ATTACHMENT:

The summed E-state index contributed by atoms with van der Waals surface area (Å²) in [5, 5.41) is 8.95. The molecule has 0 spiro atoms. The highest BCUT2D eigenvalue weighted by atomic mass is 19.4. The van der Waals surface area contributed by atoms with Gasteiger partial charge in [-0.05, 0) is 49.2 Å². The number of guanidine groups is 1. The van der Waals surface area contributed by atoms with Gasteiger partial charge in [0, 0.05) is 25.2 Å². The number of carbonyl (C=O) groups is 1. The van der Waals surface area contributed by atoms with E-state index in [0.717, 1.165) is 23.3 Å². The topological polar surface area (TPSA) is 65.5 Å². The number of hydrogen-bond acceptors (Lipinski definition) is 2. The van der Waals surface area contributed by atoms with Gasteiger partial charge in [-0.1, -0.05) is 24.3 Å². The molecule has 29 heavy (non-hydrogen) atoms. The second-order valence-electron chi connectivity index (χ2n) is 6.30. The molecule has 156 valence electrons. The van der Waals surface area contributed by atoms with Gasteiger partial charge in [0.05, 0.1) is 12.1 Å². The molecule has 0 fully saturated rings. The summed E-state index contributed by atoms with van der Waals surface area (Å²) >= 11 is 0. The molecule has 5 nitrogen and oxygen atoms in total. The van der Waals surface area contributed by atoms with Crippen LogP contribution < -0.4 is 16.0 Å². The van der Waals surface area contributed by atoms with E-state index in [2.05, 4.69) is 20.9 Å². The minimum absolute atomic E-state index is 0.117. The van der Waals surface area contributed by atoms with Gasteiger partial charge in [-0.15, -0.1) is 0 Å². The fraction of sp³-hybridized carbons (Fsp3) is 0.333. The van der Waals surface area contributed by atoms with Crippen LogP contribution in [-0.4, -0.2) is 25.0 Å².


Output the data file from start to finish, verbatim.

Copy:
The summed E-state index contributed by atoms with van der Waals surface area (Å²) in [5, 5.41) is 8.95. The molecule has 0 spiro atoms. The highest BCUT2D eigenvalue weighted by atomic mass is 19.4. The van der Waals surface area contributed by atoms with Gasteiger partial charge in [-0.05, 0) is 49.2 Å². The number of guanidine groups is 1. The van der Waals surface area contributed by atoms with Gasteiger partial charge in [0, 0.05) is 25.2 Å². The number of carbonyl (C=O) groups is 1. The van der Waals surface area contributed by atoms with E-state index in [0.717, 1.165) is 23.3 Å². The topological polar surface area (TPSA) is 65.5 Å². The number of hydrogen-bond acceptors (Lipinski definition) is 2. The van der Waals surface area contributed by atoms with Gasteiger partial charge in [-0.1, -0.05) is 24.3 Å². The molecule has 29 heavy (non-hydrogen) atoms. The second-order valence-electron chi connectivity index (χ2n) is 6.30. The molecule has 156 valence electrons. The van der Waals surface area contributed by atoms with Gasteiger partial charge in [0.05, 0.1) is 12.1 Å². The molecule has 0 fully saturated rings. The summed E-state index contributed by atoms with van der Waals surface area (Å²) >= 11 is 0. The molecule has 5 nitrogen and oxygen atoms in total. The van der Waals surface area contributed by atoms with Crippen LogP contribution < -0.4 is 16.0 Å². The van der Waals surface area contributed by atoms with E-state index in [2.05, 4.69) is 20.9 Å². The minimum absolute atomic E-state index is 0.117. The van der Waals surface area contributed by atoms with Gasteiger partial charge in [-0.15, -0.1) is 0 Å². The fraction of sp³-hybridized carbons (Fsp3) is 0.333. The van der Waals surface area contributed by atoms with Crippen LogP contribution in [-0.4, -0.2) is 25.0 Å².